Sct. Anna Chapel – Gudhjem

Sct. Anna Chapel – Gudhjem

The small ruin that can be seen today next to Gudhjem Church is the remains of Sct. Anna Chapel, the last of the original seven coastal chapels. In 1893, the new church was completed and the fate of the chapel remained unknown. However, there were wishes to use the site for 30 new burials.

But not everyone wanted the chapel to go, they had even applied to the ministry for a preservation order but were refused, however, about 1 m of wall should remain. When the opponents of the demolition wanted to submit the case to the National Museum, they hurried to blow up the chapel with dynamite before a preservation might come into question. The ruin was protected in 1911.

There is some doubt as to when the chapel was actually built, but it is estimated to be around the 12th-13th centuries. The chapel is built as a Gothic longhouse with a late medieval porch, however, an excavation in 1957 shows that the building was originally built as a Romanesque chapel and changed to a Gothic longhouse in the Middle Ages. The building measured 17.5 x 6.5 m and had a height of about 3.7 m. After the Reformation in 1536, a porch was added to the north side of the building. During a main renovation in 1776, the entire nave was raised by 1 m, using mainly sandstone.

The masonry was solidly built as a box wall of rough granite with a filling of shingle and rubble of monks’ stone. Bricks were used for the openings around the door and windows. The roof originally consisted of monk and nun tiles, which were replaced during the main renovation in 1776. The chapel was given a new roof with a brick gable to the west and a half-arch to the east. A decorative spire was placed above the west gable and a bell tower was placed on the west gable, which was replaced in 1870 by a new one, designed as a peephole and placed behind the spire.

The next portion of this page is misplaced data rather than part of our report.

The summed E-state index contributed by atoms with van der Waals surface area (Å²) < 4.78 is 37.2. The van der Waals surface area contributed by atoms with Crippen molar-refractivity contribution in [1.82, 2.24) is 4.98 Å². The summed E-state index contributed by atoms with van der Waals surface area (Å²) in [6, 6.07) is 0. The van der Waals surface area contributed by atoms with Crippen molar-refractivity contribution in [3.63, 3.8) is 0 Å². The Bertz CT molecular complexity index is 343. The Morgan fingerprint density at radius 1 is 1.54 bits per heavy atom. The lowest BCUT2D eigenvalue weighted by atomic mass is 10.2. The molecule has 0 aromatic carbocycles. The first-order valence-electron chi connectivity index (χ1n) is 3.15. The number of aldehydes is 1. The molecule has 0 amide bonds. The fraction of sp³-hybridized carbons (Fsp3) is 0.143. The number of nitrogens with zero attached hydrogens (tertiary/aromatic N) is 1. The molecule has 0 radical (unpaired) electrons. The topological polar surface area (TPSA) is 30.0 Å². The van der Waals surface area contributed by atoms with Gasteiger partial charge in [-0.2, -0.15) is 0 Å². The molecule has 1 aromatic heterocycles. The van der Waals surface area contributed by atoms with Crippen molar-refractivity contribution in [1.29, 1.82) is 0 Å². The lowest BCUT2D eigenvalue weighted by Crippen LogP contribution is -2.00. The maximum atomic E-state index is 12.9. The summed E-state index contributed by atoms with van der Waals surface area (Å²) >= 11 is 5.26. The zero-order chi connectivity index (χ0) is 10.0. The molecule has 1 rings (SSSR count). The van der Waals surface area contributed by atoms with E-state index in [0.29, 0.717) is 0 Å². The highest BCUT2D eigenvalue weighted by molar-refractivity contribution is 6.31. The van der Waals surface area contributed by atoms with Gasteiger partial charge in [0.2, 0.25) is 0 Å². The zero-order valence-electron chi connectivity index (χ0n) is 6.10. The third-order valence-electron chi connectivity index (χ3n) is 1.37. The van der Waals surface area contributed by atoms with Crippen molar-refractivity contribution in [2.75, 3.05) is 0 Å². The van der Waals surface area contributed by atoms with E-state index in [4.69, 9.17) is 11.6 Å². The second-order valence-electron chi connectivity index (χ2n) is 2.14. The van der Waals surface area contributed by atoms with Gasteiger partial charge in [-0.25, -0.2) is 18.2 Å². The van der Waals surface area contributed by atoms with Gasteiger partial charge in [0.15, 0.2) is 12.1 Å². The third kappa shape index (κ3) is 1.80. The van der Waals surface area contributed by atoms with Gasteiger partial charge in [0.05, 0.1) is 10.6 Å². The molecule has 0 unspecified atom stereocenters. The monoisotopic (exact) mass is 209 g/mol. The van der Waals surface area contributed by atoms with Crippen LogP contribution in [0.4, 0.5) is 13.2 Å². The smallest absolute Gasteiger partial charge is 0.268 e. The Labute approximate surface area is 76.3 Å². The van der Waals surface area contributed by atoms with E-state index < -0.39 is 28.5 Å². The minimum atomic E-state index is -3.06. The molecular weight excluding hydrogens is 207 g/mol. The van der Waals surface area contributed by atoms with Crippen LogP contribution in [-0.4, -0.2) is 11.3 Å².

The interior of the church was decorated with frescoes from around the 13th-15th centuries. The altar table is partly preserved, it is walled up to the east gable with poorly masonry shell of monks stones. The altarpiece, late Gothic, from around 1475 – 1500, has since the demolition been deposited at Bornholm Museum. It is a 3-winged cabinet board with relief carved figures. The centrepiece contains a relief depicting Mary’s deathbed. In the side wings are saints, there were eight, but one has disappeared.

In 1940 a stone memorial tablet was erected on the west-facing chapel gable by the Bornholm Marine Association. The memorial plaque was erected on the 100th anniversary of the 11 Finnish sailors who were shipwrecked with their ships “Dyggan” and “Alexander” at Gudhjem on. 22 May 1840.